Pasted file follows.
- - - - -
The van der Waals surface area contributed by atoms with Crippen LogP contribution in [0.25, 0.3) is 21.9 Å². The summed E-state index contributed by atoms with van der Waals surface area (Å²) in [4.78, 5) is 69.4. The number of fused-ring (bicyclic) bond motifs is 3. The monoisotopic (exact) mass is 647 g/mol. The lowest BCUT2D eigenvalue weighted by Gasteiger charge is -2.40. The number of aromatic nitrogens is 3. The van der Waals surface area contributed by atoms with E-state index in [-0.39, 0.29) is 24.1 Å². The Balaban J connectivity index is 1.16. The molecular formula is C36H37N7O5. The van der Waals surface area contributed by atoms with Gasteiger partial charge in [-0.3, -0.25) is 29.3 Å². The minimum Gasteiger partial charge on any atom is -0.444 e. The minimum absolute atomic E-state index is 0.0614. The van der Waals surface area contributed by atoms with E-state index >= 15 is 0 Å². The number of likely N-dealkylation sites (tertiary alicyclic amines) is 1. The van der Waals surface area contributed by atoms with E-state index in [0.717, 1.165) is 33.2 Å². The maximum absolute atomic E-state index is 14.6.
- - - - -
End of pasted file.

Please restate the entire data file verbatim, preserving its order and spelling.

The van der Waals surface area contributed by atoms with Crippen LogP contribution in [0.25, 0.3) is 21.9 Å². The summed E-state index contributed by atoms with van der Waals surface area (Å²) in [4.78, 5) is 69.4. The number of fused-ring (bicyclic) bond motifs is 3. The monoisotopic (exact) mass is 647 g/mol. The lowest BCUT2D eigenvalue weighted by Gasteiger charge is -2.40. The number of aromatic nitrogens is 3. The van der Waals surface area contributed by atoms with E-state index in [-0.39, 0.29) is 24.1 Å². The Balaban J connectivity index is 1.16. The molecular formula is C36H37N7O5. The van der Waals surface area contributed by atoms with Gasteiger partial charge in [-0.3, -0.25) is 29.3 Å². The minimum Gasteiger partial charge on any atom is -0.444 e. The minimum absolute atomic E-state index is 0.0614. The van der Waals surface area contributed by atoms with E-state index >= 15 is 0 Å². The number of likely N-dealkylation sites (tertiary alicyclic amines) is 1. The van der Waals surface area contributed by atoms with E-state index in [0.717, 1.165) is 33.2 Å². The maximum absolute atomic E-state index is 14.6.